What does Archer Daniels Midland allege in its GMO corn lawsuit against Syngenta?

ADM alleges that Jurisdiction is Proper in Louisiana because ADM exported corn from its two largest export facilities there

ADM details facts concerning the U.S. Corn Export Market and the China Corn Import Market, Syngenta’s Actions Prior to its Commercial Sales of MIR 162 Seed, Syngenta’s Widespread Sale of MIR 162 Seed and Its Failure to Implement Reasonable Stewardship Practices

ADM alleges Damages to It Were Caused by Syngenta’s Conduct. Specifically, it alleges a tainting of the U.S. Corn Export Supply Chain via cross-pollination and commingling, and specifically, the tainting of corn in ADM’s possession or dried distillers grains with solubles.

ADM’s causes of action include negligence, unfair trade practices, violations of Louisiana’s consumer protection laws, and civil conversion.

Archer Daniels Midland Company (“ADM”) filed its lawsuit against Syngenta on November 19, 2014 in the 29th Judicial District for the Parish of St. Charles, State of Louisiana. Its Petition for Damages, in Case No. 79219, contains nineteen (19) pages and ninety-three (93) paragraphs of allegations against Syngenta.

ADM alleges jurisdiction is proper in Louisiana state courts because both ADM and Syngenta are Minnesota corporations, while Syngenta transacted business in Louisiana related to its provision of MIR 162 corn seed and while ADM exported corn from its two largest export grain terminals and elevators in Louisiana. (¶¶20-22).

ADM then provides a detailed factual background section (¶¶23-60), wherein it provided detailed information on three subjects. First, ADM provided facts concerning the U.S. corn export market and the China corn import market. Specifically,

  • 20% of the corn grown in the U.S. is exported throughout the world.
  • In 2013, China consumed approximately 24.5% of the world’s corn.
  • By the 2011-2012 season, “China purchased approximately 203 million bushels of corn from the United States, making China the third largest purchaser of exported U.S. corn, and accounting for approximately 13% of the total U.S. corn export market.” (¶¶23-26).

Second, ADM provided facts concerning Syngenta’s actions prior to commercial sales of MIR 162 seed. Initially, ADM details Syngenta’s assurances to USDA that it would implement reasonable stewardship actions for MIR 162 corn:

  • On August 31, 2007, Syngenta submitted a Petition for Determination of Nonregulated Status for Insect-Resistant MIR 162, promising that “there should be no effects on the U.S. maize export market” because Syngenta would implement “a product stewardship program” which would be mandatory for farmers buying MIR 162. Syngenta also promised that farmers’ “compliance will be monitored and enforced according to a fully documented compliance program.” (¶¶30-32). Syngenta promised the Department of Agriculture that its promised stewardship procedures “are not hypothetical” because it was “obligated” to implement this “specific and detailed stewardship program” that requires “growers to divert his product away from export markets (i.e. channeling) where the grain has not yet received regulatory approval for import.” (¶¶33-34).
  • As a result, the U.S. Department of Agriculture granted nonregulated status to MIR 162, citing Sygnenta’s statements that it was going to engage in a stewardship program, which would include “channeling” of MIR 162 corn to divert it away from export markets. (¶37).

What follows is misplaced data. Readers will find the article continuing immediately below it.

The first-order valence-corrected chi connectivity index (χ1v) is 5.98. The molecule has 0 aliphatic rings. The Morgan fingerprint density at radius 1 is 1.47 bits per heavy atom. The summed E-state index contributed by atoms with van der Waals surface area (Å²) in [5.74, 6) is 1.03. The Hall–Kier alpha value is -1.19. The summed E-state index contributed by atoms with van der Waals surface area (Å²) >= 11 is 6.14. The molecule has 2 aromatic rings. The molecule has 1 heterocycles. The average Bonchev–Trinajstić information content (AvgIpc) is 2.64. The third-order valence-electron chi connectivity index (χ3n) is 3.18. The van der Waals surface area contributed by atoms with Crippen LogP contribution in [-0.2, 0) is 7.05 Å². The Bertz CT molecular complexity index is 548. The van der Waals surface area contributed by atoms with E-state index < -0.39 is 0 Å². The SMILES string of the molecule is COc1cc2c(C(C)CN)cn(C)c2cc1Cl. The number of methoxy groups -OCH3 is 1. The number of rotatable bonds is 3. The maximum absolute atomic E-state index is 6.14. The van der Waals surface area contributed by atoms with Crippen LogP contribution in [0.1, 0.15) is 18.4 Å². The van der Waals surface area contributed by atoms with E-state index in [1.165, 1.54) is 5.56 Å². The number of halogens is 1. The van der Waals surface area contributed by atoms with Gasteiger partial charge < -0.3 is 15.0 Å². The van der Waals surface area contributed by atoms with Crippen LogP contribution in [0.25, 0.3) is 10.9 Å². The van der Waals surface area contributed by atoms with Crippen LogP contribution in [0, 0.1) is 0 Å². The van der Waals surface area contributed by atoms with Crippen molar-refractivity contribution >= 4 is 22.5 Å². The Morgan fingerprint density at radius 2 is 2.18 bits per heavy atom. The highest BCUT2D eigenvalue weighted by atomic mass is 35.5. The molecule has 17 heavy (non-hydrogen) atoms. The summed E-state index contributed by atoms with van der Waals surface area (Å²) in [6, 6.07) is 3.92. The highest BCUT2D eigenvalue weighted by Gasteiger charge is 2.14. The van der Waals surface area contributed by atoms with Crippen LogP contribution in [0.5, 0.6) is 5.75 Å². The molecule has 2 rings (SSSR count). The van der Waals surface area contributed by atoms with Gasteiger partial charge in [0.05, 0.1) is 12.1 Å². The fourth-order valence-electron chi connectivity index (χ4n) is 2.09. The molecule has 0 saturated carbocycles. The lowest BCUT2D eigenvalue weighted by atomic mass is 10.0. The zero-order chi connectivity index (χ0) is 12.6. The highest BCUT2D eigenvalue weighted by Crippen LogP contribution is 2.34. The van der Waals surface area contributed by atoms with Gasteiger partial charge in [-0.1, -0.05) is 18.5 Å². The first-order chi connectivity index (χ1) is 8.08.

Third, ADM provided facts concerning Syngenta’s application for import approval in China, which was not approved (¶¶38-39) until December 16, 2014.

In the meantime, Syngenta commercialized MIR 162 without foreign approvals, including China (¶¶40-43), and without implementing reasonable stewardship programs (¶¶44-52). Furthermore, ADM alleges that Syngenta “took affirmative actions that actually increased the likelihood that Viptera would, in fact, taint the export supply chain.” (¶53). Specifically, ADM alleges that Syngenta encouraged side-by-side planting, which increased the likelihood of cross-pollination, and led industry participants to believe approval from China had been achieved, when it had not been. (¶¶53-56). Moreover, Syngenta released Duracade without appropriate stewardship programs. (¶¶57-60).

Finally, ADM alleges damages caused to it by Syngenta’s conduct from the tainting of the U.S. export supply chain (¶¶61-74).

The legal causes of action specifically alleged by ADM include negligence under La.Civ.Code Ann. Arts. 2315 and 2316 (¶¶81-84), unfair trade practices and consumer protection act violations under La.Rev.Stat.Ann. §51:1409(A) (¶¶85-88), and civil conversion under La.Civ.Code Ann. Art. 2315 (¶¶89-92).
ADM sought a jury trial on all counts. Its case was removed to federal court by Syngenta; ADM has filed a motion to remand the case back to state court, which is set for hearing on April 27, 2015, before Hon. John W. Lungstrum, United States District Court, District of Kansas.

Written by*:
Mikal C. Watts
Four Dominion Drive, Bldg. Three, Suite 100
San Antonio, Texas 78257

*This information is provided to supply relevant information concerning the GMO corn lawsuit, and should not be received as legal advice. Legal advice is only given to persons or entities with whom Watts Guerra LLP has established an attorney-client relationship. If you have another lawyer in the GMO Corn lawsuit, you should consult with your own attorney, and rely upon his or her advice, rather than the information contained herein.

Leave a Reply

Your email address will not be published. Required fields are marked *